In our Articles section Valentina Vadi focuses on the evolving field of international legal history, exploring the adequate scale and perspective in this realm and stressing the importance of a pluralist, inclusive approach based on micro-histories in contrast to the still prevailing macro-histories. Hannah Woolaver analyses the intricate interplay between the domestic and international levels with regard to states’ treaty consent both in relation to treaty entry and exit. Focusing on three prominent examples – Brexit, the possible US abandonment of the Paris Agreement, and South Africa’s potential departure from the International Criminal Court, she fills a research lacuna regarding international legal recognition for domestic rules of treaty withdrawal and argues for an invalidation of withdrawal in the event of manifest violation of domestic law. Claire Jervis concludes this section with her article, which scrutinizes the questionable substantive-procedural dichotomy in international law. Taking the International Court of Justice’s famous Jurisdictional Immunities case as a starting point, she points towards the fallacies inherent in this binary approach.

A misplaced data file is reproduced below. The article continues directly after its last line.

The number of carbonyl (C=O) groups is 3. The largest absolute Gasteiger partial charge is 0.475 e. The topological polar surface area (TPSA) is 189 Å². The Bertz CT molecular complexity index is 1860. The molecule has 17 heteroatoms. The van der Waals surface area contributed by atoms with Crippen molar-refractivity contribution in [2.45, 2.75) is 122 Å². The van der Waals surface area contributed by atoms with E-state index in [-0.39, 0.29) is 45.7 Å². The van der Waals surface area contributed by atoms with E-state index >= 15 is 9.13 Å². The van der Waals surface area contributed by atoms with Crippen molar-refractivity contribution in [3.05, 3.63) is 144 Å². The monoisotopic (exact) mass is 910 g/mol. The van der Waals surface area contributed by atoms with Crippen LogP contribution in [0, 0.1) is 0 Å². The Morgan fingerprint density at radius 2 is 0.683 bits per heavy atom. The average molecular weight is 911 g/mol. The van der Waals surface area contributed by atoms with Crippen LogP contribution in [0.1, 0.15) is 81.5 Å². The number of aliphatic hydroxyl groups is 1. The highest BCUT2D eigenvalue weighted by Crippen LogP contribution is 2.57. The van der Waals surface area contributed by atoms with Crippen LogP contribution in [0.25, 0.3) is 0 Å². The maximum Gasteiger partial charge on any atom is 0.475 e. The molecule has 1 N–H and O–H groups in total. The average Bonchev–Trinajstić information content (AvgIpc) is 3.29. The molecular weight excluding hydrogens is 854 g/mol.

We introduce a new occasional Series – The Theatre of International Law – with a piece by Lorenzo Gradoni and Luca Pasquet, ‘Dialogue concerning Legal Un-certainty and other Prodigies’. Further submissions in this vein are welcome. Read the rest of this entry…

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The European Dream Team

Published on February 12, 2019        Author: